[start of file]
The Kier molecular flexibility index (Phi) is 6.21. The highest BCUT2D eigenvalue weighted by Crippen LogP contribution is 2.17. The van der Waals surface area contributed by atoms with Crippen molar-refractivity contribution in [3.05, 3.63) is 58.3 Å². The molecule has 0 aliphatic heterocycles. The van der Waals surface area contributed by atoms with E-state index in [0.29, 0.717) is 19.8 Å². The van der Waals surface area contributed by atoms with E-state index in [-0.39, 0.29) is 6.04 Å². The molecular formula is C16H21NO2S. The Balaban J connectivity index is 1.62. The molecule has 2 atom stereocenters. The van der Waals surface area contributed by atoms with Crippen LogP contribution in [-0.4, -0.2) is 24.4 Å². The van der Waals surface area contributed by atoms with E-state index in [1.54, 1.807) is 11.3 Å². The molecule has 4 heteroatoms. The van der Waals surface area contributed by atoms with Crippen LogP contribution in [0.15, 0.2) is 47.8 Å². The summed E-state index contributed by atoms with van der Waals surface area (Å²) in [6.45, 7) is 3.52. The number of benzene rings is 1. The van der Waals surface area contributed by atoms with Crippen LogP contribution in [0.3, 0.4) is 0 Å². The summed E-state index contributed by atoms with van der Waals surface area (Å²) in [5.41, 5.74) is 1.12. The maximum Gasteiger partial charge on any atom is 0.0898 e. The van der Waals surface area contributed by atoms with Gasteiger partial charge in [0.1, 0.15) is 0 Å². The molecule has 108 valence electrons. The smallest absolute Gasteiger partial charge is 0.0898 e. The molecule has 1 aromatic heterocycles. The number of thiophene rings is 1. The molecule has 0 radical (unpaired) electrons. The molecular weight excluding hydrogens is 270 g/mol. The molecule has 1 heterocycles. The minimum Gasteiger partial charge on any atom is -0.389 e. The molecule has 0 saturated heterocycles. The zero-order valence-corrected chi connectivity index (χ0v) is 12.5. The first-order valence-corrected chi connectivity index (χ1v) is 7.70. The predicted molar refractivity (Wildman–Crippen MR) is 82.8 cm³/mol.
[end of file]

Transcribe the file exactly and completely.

The Kier molecular flexibility index (Phi) is 6.21. The highest BCUT2D eigenvalue weighted by Crippen LogP contribution is 2.17. The van der Waals surface area contributed by atoms with Crippen molar-refractivity contribution in [3.05, 3.63) is 58.3 Å². The molecule has 0 aliphatic heterocycles. The van der Waals surface area contributed by atoms with E-state index in [0.29, 0.717) is 19.8 Å². The van der Waals surface area contributed by atoms with E-state index in [-0.39, 0.29) is 6.04 Å². The molecular formula is C16H21NO2S. The Balaban J connectivity index is 1.62. The molecule has 2 atom stereocenters. The van der Waals surface area contributed by atoms with Crippen LogP contribution in [-0.4, -0.2) is 24.4 Å². The van der Waals surface area contributed by atoms with E-state index in [1.54, 1.807) is 11.3 Å². The molecule has 4 heteroatoms. The van der Waals surface area contributed by atoms with Crippen LogP contribution in [0.15, 0.2) is 47.8 Å². The summed E-state index contributed by atoms with van der Waals surface area (Å²) in [6.45, 7) is 3.52. The number of benzene rings is 1. The van der Waals surface area contributed by atoms with Crippen LogP contribution in [0.3, 0.4) is 0 Å². The summed E-state index contributed by atoms with van der Waals surface area (Å²) in [5.41, 5.74) is 1.12. The maximum Gasteiger partial charge on any atom is 0.0898 e. The van der Waals surface area contributed by atoms with Gasteiger partial charge in [0.1, 0.15) is 0 Å². The molecule has 108 valence electrons. The smallest absolute Gasteiger partial charge is 0.0898 e. The molecule has 1 aromatic heterocycles. The number of thiophene rings is 1. The molecule has 0 radical (unpaired) electrons. The molecular weight excluding hydrogens is 270 g/mol. The molecule has 1 heterocycles. The minimum Gasteiger partial charge on any atom is -0.389 e. The molecule has 0 saturated heterocycles. The zero-order valence-corrected chi connectivity index (χ0v) is 12.5. The first-order valence-corrected chi connectivity index (χ1v) is 7.70. The predicted molar refractivity (Wildman–Crippen MR) is 82.8 cm³/mol.